From the Vatican we headed east into Rome seeking Piazza Navona. Our first stop was down at the Tiber River at St. Angelo's Castle. It was a nice place for a photo with the Basilica to our backs.

St. Angelo's Castle - built as funeral monument for emperors and later used as a fortress.

Payton needed the walk to rest.

From the castle Piazza Navona was just a few blocks south. We stopped there and took a break for lunch. The piazza is about 3 blocks long running north and south. Of course it is dominated by a big church on its west side

Our day was done and we headed back to the hotel. We did the usual nearby dinner. We also stopped for ice cream - gelato actually. The stuff was so good that we stopped at the same shop every day while in Rome.

Saturday morning... We were all showered, shaved or pampered and filled with breakfast. We headed out to stand in line for the Cappella Sistina. A line had already formed. Where the line started was where we thought the line ended the day before. I'd guess our wait this morning was about 4 blocks. It actually moved pretty quick and we were in the shade rather than in the sun like yesterday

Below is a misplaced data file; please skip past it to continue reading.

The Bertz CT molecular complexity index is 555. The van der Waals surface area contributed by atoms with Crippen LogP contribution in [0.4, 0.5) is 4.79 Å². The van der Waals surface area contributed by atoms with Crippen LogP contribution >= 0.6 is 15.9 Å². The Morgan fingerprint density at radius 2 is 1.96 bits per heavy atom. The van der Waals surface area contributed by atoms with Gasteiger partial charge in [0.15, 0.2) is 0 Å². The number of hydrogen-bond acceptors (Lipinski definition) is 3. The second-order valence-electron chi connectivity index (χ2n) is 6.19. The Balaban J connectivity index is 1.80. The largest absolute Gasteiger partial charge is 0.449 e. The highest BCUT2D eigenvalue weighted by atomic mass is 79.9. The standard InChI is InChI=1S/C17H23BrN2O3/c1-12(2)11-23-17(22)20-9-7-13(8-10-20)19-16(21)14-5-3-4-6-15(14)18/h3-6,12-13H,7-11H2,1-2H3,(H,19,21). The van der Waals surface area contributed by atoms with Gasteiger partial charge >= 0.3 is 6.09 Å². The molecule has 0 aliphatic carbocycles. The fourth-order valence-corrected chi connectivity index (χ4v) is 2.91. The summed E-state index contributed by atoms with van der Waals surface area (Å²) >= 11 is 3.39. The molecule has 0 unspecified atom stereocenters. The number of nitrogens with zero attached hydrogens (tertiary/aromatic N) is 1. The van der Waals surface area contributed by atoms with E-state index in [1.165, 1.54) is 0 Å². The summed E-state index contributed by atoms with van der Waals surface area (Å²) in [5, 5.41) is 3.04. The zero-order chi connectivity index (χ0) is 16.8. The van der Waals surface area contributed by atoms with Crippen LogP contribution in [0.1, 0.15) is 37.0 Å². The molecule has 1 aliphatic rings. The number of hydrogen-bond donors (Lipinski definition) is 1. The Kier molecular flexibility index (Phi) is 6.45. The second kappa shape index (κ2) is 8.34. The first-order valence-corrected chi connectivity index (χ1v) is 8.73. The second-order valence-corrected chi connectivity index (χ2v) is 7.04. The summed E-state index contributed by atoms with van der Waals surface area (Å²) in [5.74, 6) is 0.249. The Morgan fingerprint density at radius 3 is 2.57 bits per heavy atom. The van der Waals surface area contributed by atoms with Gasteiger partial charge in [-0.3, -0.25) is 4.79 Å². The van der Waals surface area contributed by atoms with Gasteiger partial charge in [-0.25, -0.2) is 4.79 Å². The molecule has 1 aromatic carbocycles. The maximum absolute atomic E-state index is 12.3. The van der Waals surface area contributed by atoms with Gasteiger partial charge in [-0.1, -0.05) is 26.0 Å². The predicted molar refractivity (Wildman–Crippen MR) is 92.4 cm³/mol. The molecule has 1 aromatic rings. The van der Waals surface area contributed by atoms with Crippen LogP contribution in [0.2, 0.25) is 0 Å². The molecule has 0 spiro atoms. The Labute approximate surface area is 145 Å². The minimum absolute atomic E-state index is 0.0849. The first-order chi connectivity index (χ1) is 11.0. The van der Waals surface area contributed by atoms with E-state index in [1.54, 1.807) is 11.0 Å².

We were hounded by street vendors (wanna buy a scarf, post card, all sorts of #$%&@?) and god almighty the tour group solicitors were the worst. If there were 100 people waiting in line then there were 75 tour group solicitors there to solicit them. "Take our tour and skip the line". We must have been asked this a hundred times. No. No. No. NO. NO. NO! NO! NO! After a while you just give them a dirty look and be rude to them.

Some advise - take the tour if you want. It might be a good thing. On your own you won't know what you'll be looking at, but how do you know they do? You'll be on their schedule, not yours. The tour is about $40 USD ($20 for admission and $20 for their services). The museum (and the Sistine Chapel) isn't open on Sundays except for the last Sunday of the month. On this special day admission is free. If you go to the museum on this day and take one of the tours, don't pay $40!